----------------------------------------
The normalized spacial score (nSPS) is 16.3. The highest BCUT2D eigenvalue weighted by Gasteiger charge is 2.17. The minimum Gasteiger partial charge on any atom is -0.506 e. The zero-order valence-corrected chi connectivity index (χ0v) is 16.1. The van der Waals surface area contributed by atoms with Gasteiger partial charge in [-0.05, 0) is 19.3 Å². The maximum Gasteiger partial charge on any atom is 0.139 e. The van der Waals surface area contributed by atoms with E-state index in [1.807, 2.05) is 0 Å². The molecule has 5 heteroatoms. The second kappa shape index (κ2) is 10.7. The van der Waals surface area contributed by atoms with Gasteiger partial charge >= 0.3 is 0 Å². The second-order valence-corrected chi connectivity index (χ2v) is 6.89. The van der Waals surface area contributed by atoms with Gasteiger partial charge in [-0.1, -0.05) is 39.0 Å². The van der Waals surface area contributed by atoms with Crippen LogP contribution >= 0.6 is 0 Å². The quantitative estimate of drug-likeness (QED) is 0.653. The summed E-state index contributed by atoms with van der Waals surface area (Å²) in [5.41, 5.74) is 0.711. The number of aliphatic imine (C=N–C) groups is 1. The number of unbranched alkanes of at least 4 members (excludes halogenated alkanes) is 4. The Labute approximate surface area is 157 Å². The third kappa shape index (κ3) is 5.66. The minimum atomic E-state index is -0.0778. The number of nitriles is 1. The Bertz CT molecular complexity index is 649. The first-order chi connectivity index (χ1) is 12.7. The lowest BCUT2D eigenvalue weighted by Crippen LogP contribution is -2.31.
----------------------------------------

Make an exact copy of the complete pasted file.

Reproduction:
The normalized spacial score (nSPS) is 16.3. The highest BCUT2D eigenvalue weighted by Gasteiger charge is 2.17. The minimum Gasteiger partial charge on any atom is -0.506 e. The zero-order valence-corrected chi connectivity index (χ0v) is 16.1. The van der Waals surface area contributed by atoms with Gasteiger partial charge in [-0.05, 0) is 19.3 Å². The maximum Gasteiger partial charge on any atom is 0.139 e. The van der Waals surface area contributed by atoms with E-state index in [1.807, 2.05) is 0 Å². The molecule has 5 heteroatoms. The second kappa shape index (κ2) is 10.7. The van der Waals surface area contributed by atoms with Gasteiger partial charge >= 0.3 is 0 Å². The second-order valence-corrected chi connectivity index (χ2v) is 6.89. The van der Waals surface area contributed by atoms with Gasteiger partial charge in [-0.1, -0.05) is 39.0 Å². The van der Waals surface area contributed by atoms with Crippen LogP contribution >= 0.6 is 0 Å². The quantitative estimate of drug-likeness (QED) is 0.653. The summed E-state index contributed by atoms with van der Waals surface area (Å²) in [5.41, 5.74) is 0.711. The number of aliphatic imine (C=N–C) groups is 1. The number of unbranched alkanes of at least 4 members (excludes halogenated alkanes) is 4. The Labute approximate surface area is 157 Å². The third kappa shape index (κ3) is 5.66. The minimum atomic E-state index is -0.0778. The number of nitriles is 1. The Bertz CT molecular complexity index is 649. The first-order chi connectivity index (χ1) is 12.7. The lowest BCUT2D eigenvalue weighted by Crippen LogP contribution is -2.31.